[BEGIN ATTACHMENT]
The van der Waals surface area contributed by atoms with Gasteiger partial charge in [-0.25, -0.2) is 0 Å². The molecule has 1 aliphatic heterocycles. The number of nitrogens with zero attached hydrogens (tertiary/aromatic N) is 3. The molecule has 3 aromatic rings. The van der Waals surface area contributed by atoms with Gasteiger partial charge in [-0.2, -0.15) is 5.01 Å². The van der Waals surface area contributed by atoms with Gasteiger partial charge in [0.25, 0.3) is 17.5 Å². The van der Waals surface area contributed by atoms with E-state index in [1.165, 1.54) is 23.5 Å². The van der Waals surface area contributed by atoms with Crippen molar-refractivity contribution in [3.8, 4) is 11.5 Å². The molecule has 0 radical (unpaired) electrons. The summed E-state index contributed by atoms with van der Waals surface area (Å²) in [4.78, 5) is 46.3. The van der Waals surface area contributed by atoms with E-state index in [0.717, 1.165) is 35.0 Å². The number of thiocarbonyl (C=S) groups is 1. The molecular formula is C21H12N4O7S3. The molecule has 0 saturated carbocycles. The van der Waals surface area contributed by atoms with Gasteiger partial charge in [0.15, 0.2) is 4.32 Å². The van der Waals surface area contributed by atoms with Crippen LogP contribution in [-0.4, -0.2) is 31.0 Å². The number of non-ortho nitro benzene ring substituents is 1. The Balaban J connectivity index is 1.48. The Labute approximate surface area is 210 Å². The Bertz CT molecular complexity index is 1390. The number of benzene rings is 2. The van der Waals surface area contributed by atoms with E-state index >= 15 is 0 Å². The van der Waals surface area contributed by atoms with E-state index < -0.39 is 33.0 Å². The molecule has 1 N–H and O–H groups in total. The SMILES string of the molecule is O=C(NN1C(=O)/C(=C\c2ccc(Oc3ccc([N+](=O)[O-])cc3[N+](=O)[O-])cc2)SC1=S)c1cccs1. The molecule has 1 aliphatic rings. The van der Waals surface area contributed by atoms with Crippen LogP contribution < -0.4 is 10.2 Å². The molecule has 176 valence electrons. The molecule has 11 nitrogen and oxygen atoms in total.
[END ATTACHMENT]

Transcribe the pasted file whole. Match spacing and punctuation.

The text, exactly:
The van der Waals surface area contributed by atoms with Gasteiger partial charge in [-0.25, -0.2) is 0 Å². The molecule has 1 aliphatic heterocycles. The number of nitrogens with zero attached hydrogens (tertiary/aromatic N) is 3. The molecule has 3 aromatic rings. The van der Waals surface area contributed by atoms with Gasteiger partial charge in [-0.2, -0.15) is 5.01 Å². The van der Waals surface area contributed by atoms with Gasteiger partial charge in [0.25, 0.3) is 17.5 Å². The van der Waals surface area contributed by atoms with E-state index in [1.165, 1.54) is 23.5 Å². The van der Waals surface area contributed by atoms with Crippen molar-refractivity contribution in [3.8, 4) is 11.5 Å². The molecule has 0 radical (unpaired) electrons. The summed E-state index contributed by atoms with van der Waals surface area (Å²) in [4.78, 5) is 46.3. The van der Waals surface area contributed by atoms with E-state index in [0.717, 1.165) is 35.0 Å². The number of thiocarbonyl (C=S) groups is 1. The molecular formula is C21H12N4O7S3. The molecule has 0 saturated carbocycles. The van der Waals surface area contributed by atoms with Gasteiger partial charge in [0.15, 0.2) is 4.32 Å². The van der Waals surface area contributed by atoms with Crippen LogP contribution in [-0.4, -0.2) is 31.0 Å². The number of non-ortho nitro benzene ring substituents is 1. The Balaban J connectivity index is 1.48. The Labute approximate surface area is 210 Å². The Bertz CT molecular complexity index is 1390. The number of benzene rings is 2. The van der Waals surface area contributed by atoms with E-state index >= 15 is 0 Å². The van der Waals surface area contributed by atoms with E-state index < -0.39 is 33.0 Å². The molecule has 1 N–H and O–H groups in total. The SMILES string of the molecule is O=C(NN1C(=O)/C(=C\c2ccc(Oc3ccc([N+](=O)[O-])cc3[N+](=O)[O-])cc2)SC1=S)c1cccs1. The molecule has 1 aliphatic rings. The van der Waals surface area contributed by atoms with Crippen LogP contribution < -0.4 is 10.2 Å². The molecule has 176 valence electrons. The molecule has 11 nitrogen and oxygen atoms in total.